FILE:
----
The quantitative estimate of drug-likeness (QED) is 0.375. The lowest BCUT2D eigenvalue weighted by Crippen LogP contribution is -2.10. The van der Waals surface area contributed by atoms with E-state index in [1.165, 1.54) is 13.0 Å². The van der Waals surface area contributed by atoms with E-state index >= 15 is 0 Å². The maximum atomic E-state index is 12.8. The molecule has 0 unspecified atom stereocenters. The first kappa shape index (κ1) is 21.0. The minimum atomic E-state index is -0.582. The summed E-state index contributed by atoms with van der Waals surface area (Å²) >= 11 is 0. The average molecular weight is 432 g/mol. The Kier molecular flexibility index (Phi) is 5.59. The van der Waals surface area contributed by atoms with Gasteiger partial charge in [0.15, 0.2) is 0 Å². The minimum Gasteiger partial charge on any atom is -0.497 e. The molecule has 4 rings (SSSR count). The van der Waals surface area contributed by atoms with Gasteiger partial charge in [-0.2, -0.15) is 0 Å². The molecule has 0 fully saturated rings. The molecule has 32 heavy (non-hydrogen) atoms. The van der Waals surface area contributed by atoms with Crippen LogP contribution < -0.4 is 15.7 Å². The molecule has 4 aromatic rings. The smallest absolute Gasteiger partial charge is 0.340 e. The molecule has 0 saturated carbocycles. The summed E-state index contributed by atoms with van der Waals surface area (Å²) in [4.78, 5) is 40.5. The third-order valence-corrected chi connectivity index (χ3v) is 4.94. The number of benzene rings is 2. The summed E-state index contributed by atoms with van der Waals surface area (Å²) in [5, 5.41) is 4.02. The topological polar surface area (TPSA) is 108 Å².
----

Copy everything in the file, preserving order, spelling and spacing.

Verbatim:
The quantitative estimate of drug-likeness (QED) is 0.375. The lowest BCUT2D eigenvalue weighted by Crippen LogP contribution is -2.10. The van der Waals surface area contributed by atoms with E-state index in [1.165, 1.54) is 13.0 Å². The van der Waals surface area contributed by atoms with E-state index >= 15 is 0 Å². The maximum atomic E-state index is 12.8. The molecule has 0 unspecified atom stereocenters. The first kappa shape index (κ1) is 21.0. The minimum atomic E-state index is -0.582. The summed E-state index contributed by atoms with van der Waals surface area (Å²) >= 11 is 0. The average molecular weight is 432 g/mol. The Kier molecular flexibility index (Phi) is 5.59. The van der Waals surface area contributed by atoms with Gasteiger partial charge in [0.15, 0.2) is 0 Å². The minimum Gasteiger partial charge on any atom is -0.497 e. The molecule has 4 rings (SSSR count). The van der Waals surface area contributed by atoms with Gasteiger partial charge in [-0.2, -0.15) is 0 Å². The molecule has 0 fully saturated rings. The molecule has 32 heavy (non-hydrogen) atoms. The van der Waals surface area contributed by atoms with Crippen LogP contribution < -0.4 is 15.7 Å². The molecule has 4 aromatic rings. The smallest absolute Gasteiger partial charge is 0.340 e. The molecule has 0 saturated carbocycles. The summed E-state index contributed by atoms with van der Waals surface area (Å²) in [4.78, 5) is 40.5. The third-order valence-corrected chi connectivity index (χ3v) is 4.94. The number of benzene rings is 2. The summed E-state index contributed by atoms with van der Waals surface area (Å²) in [5, 5.41) is 4.02. The topological polar surface area (TPSA) is 108 Å².